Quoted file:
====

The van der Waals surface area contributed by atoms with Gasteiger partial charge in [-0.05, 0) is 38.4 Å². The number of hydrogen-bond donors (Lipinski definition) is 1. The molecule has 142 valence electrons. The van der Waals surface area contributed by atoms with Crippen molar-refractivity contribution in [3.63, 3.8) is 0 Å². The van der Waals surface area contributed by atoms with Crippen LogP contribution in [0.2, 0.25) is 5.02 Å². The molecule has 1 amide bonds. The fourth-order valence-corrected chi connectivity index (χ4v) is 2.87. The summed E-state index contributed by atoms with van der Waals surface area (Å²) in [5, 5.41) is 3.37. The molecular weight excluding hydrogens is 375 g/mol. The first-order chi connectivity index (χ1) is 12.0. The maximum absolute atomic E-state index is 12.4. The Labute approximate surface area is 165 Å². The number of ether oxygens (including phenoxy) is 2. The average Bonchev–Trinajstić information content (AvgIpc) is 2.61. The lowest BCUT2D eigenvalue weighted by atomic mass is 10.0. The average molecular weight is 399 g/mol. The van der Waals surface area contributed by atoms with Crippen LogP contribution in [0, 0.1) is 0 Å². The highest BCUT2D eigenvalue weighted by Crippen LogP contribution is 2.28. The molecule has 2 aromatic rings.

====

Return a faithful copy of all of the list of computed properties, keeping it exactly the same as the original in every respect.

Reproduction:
The van der Waals surface area contributed by atoms with Gasteiger partial charge in [-0.05, 0) is 38.4 Å². The number of hydrogen-bond donors (Lipinski definition) is 1. The molecule has 142 valence electrons. The van der Waals surface area contributed by atoms with Crippen molar-refractivity contribution in [3.63, 3.8) is 0 Å². The van der Waals surface area contributed by atoms with Crippen LogP contribution in [0.2, 0.25) is 5.02 Å². The molecule has 1 amide bonds. The fourth-order valence-corrected chi connectivity index (χ4v) is 2.87. The summed E-state index contributed by atoms with van der Waals surface area (Å²) in [5, 5.41) is 3.37. The molecular weight excluding hydrogens is 375 g/mol. The first-order chi connectivity index (χ1) is 12.0. The maximum absolute atomic E-state index is 12.4. The Labute approximate surface area is 165 Å². The number of ether oxygens (including phenoxy) is 2. The average Bonchev–Trinajstić information content (AvgIpc) is 2.61. The lowest BCUT2D eigenvalue weighted by atomic mass is 10.0. The average molecular weight is 399 g/mol. The van der Waals surface area contributed by atoms with Crippen LogP contribution in [0, 0.1) is 0 Å². The highest BCUT2D eigenvalue weighted by Crippen LogP contribution is 2.28. The molecule has 2 aromatic rings.